KINGSTON, R.I. – December 10, 2019 – University of Rhode Island coral biologist Hollie Putnam is teaming with experts in computer science, nanotoxicology, structural engineering and systems biology to study the intricacies of how corals grow and function in an effort to find new ways to help coral reef systems survive the damage being caused to them by the changing climate and other environmental stressors.
The research team – which includes Judith Klein-Seetharaman at the Colorado School of Mines, Lenore Cowen at Tufts University, Jinkyu Yang at the University of Washington and Nastassja Lewinski at Virginia Commonwealth University – has been awarded a two-year $1.7 million grant by the National Science Foundation to decipher the reasons why certain environmental conditions damage corals and to find ways to repair them.
“The complexity of corals makes conserving and restoring reefs very challenging,” said Putnam, URI assistant professor of biological sciences, who studies coral symbiosis and physiology. “Corals are made up of many different organisms, including the animal host and the algae, bacteria, viruses and fungi that co-exist with it. They’re more like cities than individual animals, as they provide factories, housing, restaurants, nurseries and more for an entire ecosystem. Everything found on a reef is there because corals build the reef structure.”
The project will focus on three key coral capabilities: they create calcium carbonate skeletons that provide three-dimensional structures in which diverse sea life can live; they can heal damage and regenerate their tissues; and they live in symbiosis with other organisms. The ultimate aim of the study is to understand these processes well enough to control them in the lab.
“We’re digging into these three areas to understand coral biology better and looking at all the data to see who the key players are,” Putnam said. “And we’ll be building a model system of coral – a synthetic coral – to test and understand how corals work.”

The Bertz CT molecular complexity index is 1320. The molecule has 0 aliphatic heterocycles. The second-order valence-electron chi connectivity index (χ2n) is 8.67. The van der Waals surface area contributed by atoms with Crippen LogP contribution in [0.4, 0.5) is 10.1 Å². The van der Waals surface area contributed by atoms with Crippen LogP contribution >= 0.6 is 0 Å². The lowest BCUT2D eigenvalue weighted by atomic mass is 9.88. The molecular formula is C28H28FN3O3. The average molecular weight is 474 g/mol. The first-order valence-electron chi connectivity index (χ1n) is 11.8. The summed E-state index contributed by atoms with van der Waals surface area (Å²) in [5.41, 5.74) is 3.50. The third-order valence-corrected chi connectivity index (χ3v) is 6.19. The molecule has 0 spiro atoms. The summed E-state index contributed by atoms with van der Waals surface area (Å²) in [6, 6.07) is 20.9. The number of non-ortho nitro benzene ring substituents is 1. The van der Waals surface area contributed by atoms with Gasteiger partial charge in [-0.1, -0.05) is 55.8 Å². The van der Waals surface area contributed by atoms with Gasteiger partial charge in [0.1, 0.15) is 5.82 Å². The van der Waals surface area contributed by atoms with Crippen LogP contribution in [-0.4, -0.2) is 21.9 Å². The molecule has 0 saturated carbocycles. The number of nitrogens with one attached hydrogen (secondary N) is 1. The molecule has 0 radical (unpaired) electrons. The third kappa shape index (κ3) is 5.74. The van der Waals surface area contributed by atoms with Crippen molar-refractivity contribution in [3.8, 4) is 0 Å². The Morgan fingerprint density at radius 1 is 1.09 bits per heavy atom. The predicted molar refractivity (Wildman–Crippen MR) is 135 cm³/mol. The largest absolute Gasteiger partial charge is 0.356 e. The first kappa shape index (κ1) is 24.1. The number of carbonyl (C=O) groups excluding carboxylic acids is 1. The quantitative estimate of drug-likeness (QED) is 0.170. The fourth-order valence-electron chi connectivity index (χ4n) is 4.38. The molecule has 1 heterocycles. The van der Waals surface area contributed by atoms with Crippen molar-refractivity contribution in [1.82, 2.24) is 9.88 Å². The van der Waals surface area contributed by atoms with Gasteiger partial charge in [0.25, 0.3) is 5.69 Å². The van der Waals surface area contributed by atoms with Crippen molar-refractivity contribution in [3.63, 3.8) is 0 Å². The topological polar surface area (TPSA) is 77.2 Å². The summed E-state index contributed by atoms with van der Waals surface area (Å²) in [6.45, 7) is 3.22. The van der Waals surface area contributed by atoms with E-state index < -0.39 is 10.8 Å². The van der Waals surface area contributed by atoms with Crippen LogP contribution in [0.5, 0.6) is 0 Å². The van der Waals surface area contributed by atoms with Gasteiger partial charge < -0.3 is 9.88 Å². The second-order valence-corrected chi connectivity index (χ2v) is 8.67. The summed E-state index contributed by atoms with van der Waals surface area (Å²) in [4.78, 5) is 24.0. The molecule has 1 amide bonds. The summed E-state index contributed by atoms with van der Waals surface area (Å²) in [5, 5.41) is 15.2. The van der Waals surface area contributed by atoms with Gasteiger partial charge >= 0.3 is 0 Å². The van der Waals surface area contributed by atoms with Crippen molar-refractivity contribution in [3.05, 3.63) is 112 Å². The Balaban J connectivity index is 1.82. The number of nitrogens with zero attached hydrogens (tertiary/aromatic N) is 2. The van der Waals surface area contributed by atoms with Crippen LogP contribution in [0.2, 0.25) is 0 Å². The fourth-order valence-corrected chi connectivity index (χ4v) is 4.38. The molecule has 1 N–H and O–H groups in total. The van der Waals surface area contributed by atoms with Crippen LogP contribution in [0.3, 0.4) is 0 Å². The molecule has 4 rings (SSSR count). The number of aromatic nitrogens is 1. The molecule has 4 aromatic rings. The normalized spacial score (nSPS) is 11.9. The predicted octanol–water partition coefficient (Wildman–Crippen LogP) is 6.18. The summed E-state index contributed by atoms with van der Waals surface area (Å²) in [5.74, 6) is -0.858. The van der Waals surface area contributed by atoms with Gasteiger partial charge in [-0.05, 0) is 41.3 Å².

According to Putnam, a massive amount of data is now available about corals, fisheries, oceanography, climate, coral bleaching, molecular biology and genomics that will be synthesized by the researchers in new ways to address the challenges facing corals.
“We’re at a tipping point,” she said. “We have data that will lead us to a better understanding of the coral ecosystem, but we need to harness these data in a different way. And we’re at a time of urgency because of the state that our corals are in.”
The scientists will analyze the available data to identify the critical molecules involved in building reef structures, wound healing and symbiosis, and they will test their interactions in natural and 3D-printed models of synthetic corals. Then they will disrupt the model system and examine the resulting interactions to better understand the relationships at a molecular and organism level.
“Our goal after two years is to have a better resource platform for all the data – from oceanographic to cellular. We’ll have cell cultures and coral polyps, biological models and protocols and other tools for future studies. And we’ll understand what it is about the coral symbiosis that facilitates these symbiotic relationships,” said Putnam.
Ultimately, the researchers will end up with the data that will help natural resource managers and conservationists protect coral reefs from a variety of harmful human impacts.
“We could end up with conservation or restoration recommendations for how corals are grown or the properties they need to settle new coral recruits on,” Putnam added. “Primarily, though, we’ll end up with an improved data aggregation platform and a greatly improved understanding of coral biology and the tools we need to understand the system and apply science-based solutions.”
Included in the grant funding will be resources to hire graduate students and postdoctoral researchers, who will rotate among the labs at each participating institution. The research team will also provide educational outreach to the public at aquariums, schools and other venues.